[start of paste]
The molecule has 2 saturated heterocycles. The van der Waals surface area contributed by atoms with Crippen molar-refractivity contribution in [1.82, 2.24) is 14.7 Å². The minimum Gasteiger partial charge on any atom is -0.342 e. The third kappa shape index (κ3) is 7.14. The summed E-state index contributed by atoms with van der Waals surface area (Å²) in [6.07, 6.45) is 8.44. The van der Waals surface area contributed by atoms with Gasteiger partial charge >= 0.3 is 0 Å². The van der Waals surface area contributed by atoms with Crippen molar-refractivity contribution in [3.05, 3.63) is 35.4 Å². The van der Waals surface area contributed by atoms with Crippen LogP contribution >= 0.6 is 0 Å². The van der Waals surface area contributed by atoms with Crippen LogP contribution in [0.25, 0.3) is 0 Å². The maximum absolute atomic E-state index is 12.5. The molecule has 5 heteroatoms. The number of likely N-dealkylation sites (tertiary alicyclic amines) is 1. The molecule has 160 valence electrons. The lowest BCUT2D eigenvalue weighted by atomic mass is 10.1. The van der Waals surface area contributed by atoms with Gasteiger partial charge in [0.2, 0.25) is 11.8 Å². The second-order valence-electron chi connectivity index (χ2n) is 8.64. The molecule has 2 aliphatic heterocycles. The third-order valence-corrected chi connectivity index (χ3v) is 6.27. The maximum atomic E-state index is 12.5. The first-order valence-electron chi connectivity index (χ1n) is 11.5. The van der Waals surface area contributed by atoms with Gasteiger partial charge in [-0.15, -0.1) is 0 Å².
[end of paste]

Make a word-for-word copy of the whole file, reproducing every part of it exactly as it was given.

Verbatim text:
The molecule has 2 saturated heterocycles. The van der Waals surface area contributed by atoms with Crippen molar-refractivity contribution in [1.82, 2.24) is 14.7 Å². The minimum Gasteiger partial charge on any atom is -0.342 e. The third kappa shape index (κ3) is 7.14. The summed E-state index contributed by atoms with van der Waals surface area (Å²) in [6.07, 6.45) is 8.44. The van der Waals surface area contributed by atoms with Gasteiger partial charge >= 0.3 is 0 Å². The van der Waals surface area contributed by atoms with Crippen molar-refractivity contribution in [3.05, 3.63) is 35.4 Å². The van der Waals surface area contributed by atoms with Crippen LogP contribution >= 0.6 is 0 Å². The van der Waals surface area contributed by atoms with Crippen LogP contribution in [0.25, 0.3) is 0 Å². The maximum absolute atomic E-state index is 12.5. The molecule has 5 heteroatoms. The number of likely N-dealkylation sites (tertiary alicyclic amines) is 1. The molecule has 160 valence electrons. The lowest BCUT2D eigenvalue weighted by atomic mass is 10.1. The van der Waals surface area contributed by atoms with Gasteiger partial charge in [0.2, 0.25) is 11.8 Å². The second-order valence-electron chi connectivity index (χ2n) is 8.64. The molecule has 2 aliphatic heterocycles. The third-order valence-corrected chi connectivity index (χ3v) is 6.27. The maximum atomic E-state index is 12.5. The first-order valence-electron chi connectivity index (χ1n) is 11.5. The van der Waals surface area contributed by atoms with Gasteiger partial charge in [-0.15, -0.1) is 0 Å².